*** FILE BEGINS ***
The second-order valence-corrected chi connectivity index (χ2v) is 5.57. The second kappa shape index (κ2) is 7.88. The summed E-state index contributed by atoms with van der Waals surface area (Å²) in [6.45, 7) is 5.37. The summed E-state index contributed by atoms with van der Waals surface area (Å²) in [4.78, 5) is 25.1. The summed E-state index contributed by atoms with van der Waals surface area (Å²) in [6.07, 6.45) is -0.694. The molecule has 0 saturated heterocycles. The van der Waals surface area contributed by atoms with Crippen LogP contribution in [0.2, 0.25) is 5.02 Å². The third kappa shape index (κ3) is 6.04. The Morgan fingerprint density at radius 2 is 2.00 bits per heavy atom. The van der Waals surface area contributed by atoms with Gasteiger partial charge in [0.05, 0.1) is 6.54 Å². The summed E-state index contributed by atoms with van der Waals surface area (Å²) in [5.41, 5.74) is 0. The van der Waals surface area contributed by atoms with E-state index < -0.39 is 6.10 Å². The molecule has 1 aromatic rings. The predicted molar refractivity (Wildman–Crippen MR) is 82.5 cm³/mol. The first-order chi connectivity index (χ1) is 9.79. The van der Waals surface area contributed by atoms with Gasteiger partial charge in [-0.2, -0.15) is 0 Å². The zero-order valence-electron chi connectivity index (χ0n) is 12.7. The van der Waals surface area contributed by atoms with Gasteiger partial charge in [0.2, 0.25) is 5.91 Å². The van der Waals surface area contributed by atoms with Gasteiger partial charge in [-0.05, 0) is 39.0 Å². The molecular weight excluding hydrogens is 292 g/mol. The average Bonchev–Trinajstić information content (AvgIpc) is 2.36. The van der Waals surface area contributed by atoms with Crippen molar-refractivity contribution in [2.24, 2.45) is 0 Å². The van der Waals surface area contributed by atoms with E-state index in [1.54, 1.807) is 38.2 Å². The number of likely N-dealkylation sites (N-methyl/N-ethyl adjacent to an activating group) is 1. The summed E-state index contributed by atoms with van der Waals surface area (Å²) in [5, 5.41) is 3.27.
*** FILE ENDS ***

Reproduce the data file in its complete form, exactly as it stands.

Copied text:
The second-order valence-corrected chi connectivity index (χ2v) is 5.57. The second kappa shape index (κ2) is 7.88. The summed E-state index contributed by atoms with van der Waals surface area (Å²) in [6.45, 7) is 5.37. The summed E-state index contributed by atoms with van der Waals surface area (Å²) in [4.78, 5) is 25.1. The summed E-state index contributed by atoms with van der Waals surface area (Å²) in [6.07, 6.45) is -0.694. The molecule has 0 saturated heterocycles. The van der Waals surface area contributed by atoms with Crippen LogP contribution in [0.2, 0.25) is 5.02 Å². The third kappa shape index (κ3) is 6.04. The Morgan fingerprint density at radius 2 is 2.00 bits per heavy atom. The van der Waals surface area contributed by atoms with Gasteiger partial charge in [0.05, 0.1) is 6.54 Å². The summed E-state index contributed by atoms with van der Waals surface area (Å²) in [5.41, 5.74) is 0. The van der Waals surface area contributed by atoms with E-state index < -0.39 is 6.10 Å². The molecule has 1 aromatic rings. The predicted molar refractivity (Wildman–Crippen MR) is 82.5 cm³/mol. The first-order chi connectivity index (χ1) is 9.79. The van der Waals surface area contributed by atoms with Gasteiger partial charge in [-0.2, -0.15) is 0 Å². The zero-order valence-electron chi connectivity index (χ0n) is 12.7. The van der Waals surface area contributed by atoms with Gasteiger partial charge in [0.2, 0.25) is 5.91 Å². The van der Waals surface area contributed by atoms with Gasteiger partial charge in [-0.05, 0) is 39.0 Å². The molecular weight excluding hydrogens is 292 g/mol. The average Bonchev–Trinajstić information content (AvgIpc) is 2.36. The van der Waals surface area contributed by atoms with Crippen molar-refractivity contribution in [2.24, 2.45) is 0 Å². The van der Waals surface area contributed by atoms with E-state index in [1.54, 1.807) is 38.2 Å². The number of likely N-dealkylation sites (N-methyl/N-ethyl adjacent to an activating group) is 1. The summed E-state index contributed by atoms with van der Waals surface area (Å²) in [5, 5.41) is 3.27.